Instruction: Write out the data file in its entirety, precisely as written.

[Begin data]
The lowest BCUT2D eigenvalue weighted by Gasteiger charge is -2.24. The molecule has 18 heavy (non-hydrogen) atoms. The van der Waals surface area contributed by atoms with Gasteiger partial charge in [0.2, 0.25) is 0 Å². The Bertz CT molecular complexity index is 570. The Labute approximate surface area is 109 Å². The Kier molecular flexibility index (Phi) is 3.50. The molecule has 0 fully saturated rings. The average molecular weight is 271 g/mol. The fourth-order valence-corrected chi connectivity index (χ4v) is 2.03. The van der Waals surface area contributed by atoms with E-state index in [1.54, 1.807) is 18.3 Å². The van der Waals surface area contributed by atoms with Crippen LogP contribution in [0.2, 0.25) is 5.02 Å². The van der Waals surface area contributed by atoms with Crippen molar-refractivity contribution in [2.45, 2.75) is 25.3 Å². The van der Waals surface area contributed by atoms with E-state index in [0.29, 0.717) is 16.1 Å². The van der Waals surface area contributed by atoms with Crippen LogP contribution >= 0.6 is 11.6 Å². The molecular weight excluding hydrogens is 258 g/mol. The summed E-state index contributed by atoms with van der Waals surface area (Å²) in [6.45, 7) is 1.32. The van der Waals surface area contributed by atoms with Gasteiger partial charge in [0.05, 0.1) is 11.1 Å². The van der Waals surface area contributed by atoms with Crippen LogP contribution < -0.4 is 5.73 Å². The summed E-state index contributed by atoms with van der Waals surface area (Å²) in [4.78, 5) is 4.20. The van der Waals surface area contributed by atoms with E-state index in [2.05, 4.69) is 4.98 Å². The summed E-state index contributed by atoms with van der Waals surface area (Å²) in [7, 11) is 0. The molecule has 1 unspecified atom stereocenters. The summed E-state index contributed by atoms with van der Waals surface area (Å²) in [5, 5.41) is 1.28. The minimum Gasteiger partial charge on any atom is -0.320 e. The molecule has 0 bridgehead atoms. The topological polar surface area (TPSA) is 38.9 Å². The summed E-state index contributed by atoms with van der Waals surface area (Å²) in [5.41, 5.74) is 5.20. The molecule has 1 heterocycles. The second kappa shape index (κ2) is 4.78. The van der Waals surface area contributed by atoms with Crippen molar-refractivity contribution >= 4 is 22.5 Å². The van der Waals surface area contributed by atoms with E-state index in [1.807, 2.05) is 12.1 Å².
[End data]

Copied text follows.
The lowest BCUT2D eigenvalue weighted by Gasteiger charge is -2.24. The molecule has 18 heavy (non-hydrogen) atoms. The van der Waals surface area contributed by atoms with Gasteiger partial charge in [0.2, 0.25) is 0 Å². The Bertz CT molecular complexity index is 570. The Labute approximate surface area is 109 Å². The Kier molecular flexibility index (Phi) is 3.50. The molecule has 0 fully saturated rings. The average molecular weight is 271 g/mol. The fourth-order valence-corrected chi connectivity index (χ4v) is 2.03. The van der Waals surface area contributed by atoms with E-state index in [1.54, 1.807) is 18.3 Å². The van der Waals surface area contributed by atoms with Crippen LogP contribution in [0.2, 0.25) is 5.02 Å². The van der Waals surface area contributed by atoms with Crippen molar-refractivity contribution in [2.45, 2.75) is 25.3 Å². The van der Waals surface area contributed by atoms with E-state index in [0.29, 0.717) is 16.1 Å². The van der Waals surface area contributed by atoms with Crippen LogP contribution >= 0.6 is 11.6 Å². The molecular weight excluding hydrogens is 258 g/mol. The summed E-state index contributed by atoms with van der Waals surface area (Å²) in [6.45, 7) is 1.32. The van der Waals surface area contributed by atoms with Gasteiger partial charge in [0.05, 0.1) is 11.1 Å². The van der Waals surface area contributed by atoms with Crippen LogP contribution < -0.4 is 5.73 Å². The summed E-state index contributed by atoms with van der Waals surface area (Å²) in [4.78, 5) is 4.20. The van der Waals surface area contributed by atoms with E-state index in [2.05, 4.69) is 4.98 Å². The summed E-state index contributed by atoms with van der Waals surface area (Å²) in [7, 11) is 0. The molecule has 1 unspecified atom stereocenters. The summed E-state index contributed by atoms with van der Waals surface area (Å²) in [5, 5.41) is 1.28. The minimum Gasteiger partial charge on any atom is -0.320 e. The molecule has 0 bridgehead atoms. The topological polar surface area (TPSA) is 38.9 Å². The summed E-state index contributed by atoms with van der Waals surface area (Å²) in [5.41, 5.74) is 5.20. The molecule has 1 heterocycles. The second kappa shape index (κ2) is 4.78. The van der Waals surface area contributed by atoms with Crippen molar-refractivity contribution >= 4 is 22.5 Å². The van der Waals surface area contributed by atoms with E-state index in [1.807, 2.05) is 12.1 Å².